A Free Radical

This seed of an idea just got watered, reading the works of Paulo Freire,
Who teaches radicalism.
At the core of this teaching is that outward change has to come from deep within ourselves
That we must awaken the thirst for knowledge and justice within the soil of our minds
And feed on the community around us
Entwine, and grow,
Cross-pollenating, growing with our neighbours.
A garden can’t be a garden without every flower
And every flower started off as a seed
Which grew roots.
But that word – radicalism. Where does it come from?
I remembered seeing the word in other contexts: chemistry. Linguistics. Politics.
How can a word apply to so many different fields with such different results?
So I dug around and found its etymology
Radix is latin for Root.
Of course! everything has roots.
We trace our lineage back to the first primates, the first mammals, the first fish, the first cells
Spreading out like a network
Looking like any old family tree
And with this new information, the seed grew into thoughts, and now in this writing, into action, as I spread the pollen of this analysis.

In Chemistry, a radical is an incomplete molecule
It’s out of balance
It’s charged
Full of electricity, ready to pounce, ready to steal an electron that another element is hogging
They are among the most volatile substances we know of.
For example, Hydroxyl, a single hydrogen and a single oxygen
Missing that tenth proton to make the water that we all need to live.
Released into the pollution in our rivers and upper atmosphere
It latches on to the toxins that we put there
Every single molecule effecting one single chemical reaction
Leaving the stuff of life in its wake
In other words
It is on these tiny particles that we rely
To clean up the mess left by industrial progress.

In Linguistics, a radical is a word with suffix and prefix removed
It’s the origin,
Naked,
Ready to turn coat by reversing its meaning with an “un-” becoming “un-lawful”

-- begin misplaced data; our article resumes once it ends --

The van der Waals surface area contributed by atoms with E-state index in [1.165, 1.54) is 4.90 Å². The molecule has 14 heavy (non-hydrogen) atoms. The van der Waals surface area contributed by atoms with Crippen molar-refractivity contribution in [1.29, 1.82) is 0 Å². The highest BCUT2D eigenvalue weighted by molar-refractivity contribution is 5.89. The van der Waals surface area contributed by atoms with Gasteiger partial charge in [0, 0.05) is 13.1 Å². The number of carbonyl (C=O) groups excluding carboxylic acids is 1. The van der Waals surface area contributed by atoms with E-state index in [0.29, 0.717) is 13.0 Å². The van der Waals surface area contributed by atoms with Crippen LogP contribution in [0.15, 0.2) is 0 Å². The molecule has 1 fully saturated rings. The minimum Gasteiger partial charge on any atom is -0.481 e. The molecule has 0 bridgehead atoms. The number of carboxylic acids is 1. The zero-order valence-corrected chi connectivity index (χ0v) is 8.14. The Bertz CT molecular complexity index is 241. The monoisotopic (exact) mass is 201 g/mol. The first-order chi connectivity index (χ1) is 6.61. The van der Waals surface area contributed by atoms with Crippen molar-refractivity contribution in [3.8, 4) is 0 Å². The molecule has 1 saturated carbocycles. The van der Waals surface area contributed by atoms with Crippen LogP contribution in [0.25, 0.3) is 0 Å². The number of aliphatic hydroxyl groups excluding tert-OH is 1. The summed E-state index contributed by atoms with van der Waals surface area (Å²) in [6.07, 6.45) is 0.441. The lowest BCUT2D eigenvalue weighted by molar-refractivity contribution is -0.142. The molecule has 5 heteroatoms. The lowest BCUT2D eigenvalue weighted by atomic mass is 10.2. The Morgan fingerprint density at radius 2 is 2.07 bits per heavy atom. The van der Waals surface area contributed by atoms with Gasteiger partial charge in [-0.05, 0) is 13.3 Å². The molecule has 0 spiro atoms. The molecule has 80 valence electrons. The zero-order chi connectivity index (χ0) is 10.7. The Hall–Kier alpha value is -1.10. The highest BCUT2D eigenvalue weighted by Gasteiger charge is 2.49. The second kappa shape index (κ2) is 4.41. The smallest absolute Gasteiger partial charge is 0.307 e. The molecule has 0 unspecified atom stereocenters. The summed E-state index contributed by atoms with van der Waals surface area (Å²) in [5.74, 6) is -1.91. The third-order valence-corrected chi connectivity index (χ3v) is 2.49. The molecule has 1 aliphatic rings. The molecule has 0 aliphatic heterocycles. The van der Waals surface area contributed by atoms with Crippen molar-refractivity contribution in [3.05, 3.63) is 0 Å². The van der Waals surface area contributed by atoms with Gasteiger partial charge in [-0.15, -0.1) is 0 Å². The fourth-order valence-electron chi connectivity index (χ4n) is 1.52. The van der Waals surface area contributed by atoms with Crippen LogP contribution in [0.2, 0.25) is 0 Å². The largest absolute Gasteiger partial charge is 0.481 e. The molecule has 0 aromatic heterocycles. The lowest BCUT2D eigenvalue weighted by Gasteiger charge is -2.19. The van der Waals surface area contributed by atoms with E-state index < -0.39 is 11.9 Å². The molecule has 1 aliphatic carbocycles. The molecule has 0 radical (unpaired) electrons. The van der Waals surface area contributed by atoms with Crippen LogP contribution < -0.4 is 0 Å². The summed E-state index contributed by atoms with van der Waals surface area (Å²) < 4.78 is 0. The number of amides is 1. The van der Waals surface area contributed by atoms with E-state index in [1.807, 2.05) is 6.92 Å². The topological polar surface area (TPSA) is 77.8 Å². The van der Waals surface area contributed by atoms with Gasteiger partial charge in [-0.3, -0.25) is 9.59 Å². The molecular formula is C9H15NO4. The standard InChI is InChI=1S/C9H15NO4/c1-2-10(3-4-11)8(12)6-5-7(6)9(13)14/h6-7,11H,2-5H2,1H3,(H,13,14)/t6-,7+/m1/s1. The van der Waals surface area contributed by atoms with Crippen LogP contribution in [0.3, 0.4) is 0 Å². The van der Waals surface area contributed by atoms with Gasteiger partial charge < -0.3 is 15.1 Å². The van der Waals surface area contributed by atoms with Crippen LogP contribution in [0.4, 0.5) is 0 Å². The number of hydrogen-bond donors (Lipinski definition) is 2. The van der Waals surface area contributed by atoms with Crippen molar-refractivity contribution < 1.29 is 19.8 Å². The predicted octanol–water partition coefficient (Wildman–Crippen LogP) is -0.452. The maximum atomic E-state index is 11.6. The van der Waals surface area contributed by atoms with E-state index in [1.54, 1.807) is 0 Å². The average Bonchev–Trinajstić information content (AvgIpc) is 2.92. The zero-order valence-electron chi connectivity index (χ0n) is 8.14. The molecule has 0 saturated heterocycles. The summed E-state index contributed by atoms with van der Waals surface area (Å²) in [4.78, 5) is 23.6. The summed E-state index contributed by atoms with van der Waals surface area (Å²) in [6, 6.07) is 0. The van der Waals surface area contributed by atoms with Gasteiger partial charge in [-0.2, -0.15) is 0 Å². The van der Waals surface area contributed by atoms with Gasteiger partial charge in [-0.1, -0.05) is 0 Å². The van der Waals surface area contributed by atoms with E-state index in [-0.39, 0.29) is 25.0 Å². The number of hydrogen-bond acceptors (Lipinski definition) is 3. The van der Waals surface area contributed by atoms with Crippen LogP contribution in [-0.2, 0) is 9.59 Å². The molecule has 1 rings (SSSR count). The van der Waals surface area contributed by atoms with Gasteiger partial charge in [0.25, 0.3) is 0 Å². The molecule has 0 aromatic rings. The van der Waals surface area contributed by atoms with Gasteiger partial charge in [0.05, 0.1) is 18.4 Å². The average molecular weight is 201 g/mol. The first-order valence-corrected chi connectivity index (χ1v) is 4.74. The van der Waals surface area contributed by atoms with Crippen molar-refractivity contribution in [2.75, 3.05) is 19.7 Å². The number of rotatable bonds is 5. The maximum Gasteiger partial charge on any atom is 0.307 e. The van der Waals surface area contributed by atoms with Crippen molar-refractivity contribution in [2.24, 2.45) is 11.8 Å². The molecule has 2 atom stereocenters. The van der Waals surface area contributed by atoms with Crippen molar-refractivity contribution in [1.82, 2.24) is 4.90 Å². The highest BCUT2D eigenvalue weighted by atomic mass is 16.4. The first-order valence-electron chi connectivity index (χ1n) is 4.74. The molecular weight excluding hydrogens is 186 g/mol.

Or sell out, adding “mega-” or “extra-” so it can get a little more.
We can say more with a radical than with a prefix,
And by increasing our knowledge of radicals
Not only do we understand where we come from
But what has changed us.
Rather than react to injustice, and be bemused by racists,
I will act.
I will be just.
I will be a muse,
And I will break the braces by embracing our singular race.
In other words,
By looking to the core of our vocabulary,
We can speak with care and precision.

For Freire, a radical is someone devoted to changing the system at its very base
Someone who rejects all form of domination used by the Oppressors who will henceforth be referred to as “The Man” that you all know and fear.
Someone dedicated to inspecting the system
Shaking it at its roots until its strange fruit drops
Pruning dead stalks
Pulling out weeds
And encouraging the growth of new systems which will bring us joy as a people
Instead of strife as individuals.
Radicals, when grouped together,
Released into these polluted systems,
Will cleanse
Every single person doing everything possible for one single life
Removing excess, filling gaps, simplifying solutions
Creating a new, diverse vocabulary
And in doing so, growing to the full potential of the human imagination
It’s not too late to be a radical
Every flower has to start somewhere
And we can’t make this garden without a lot of flowers.
In other words
By being radical,
We can plant ourselves in this Earth once more.

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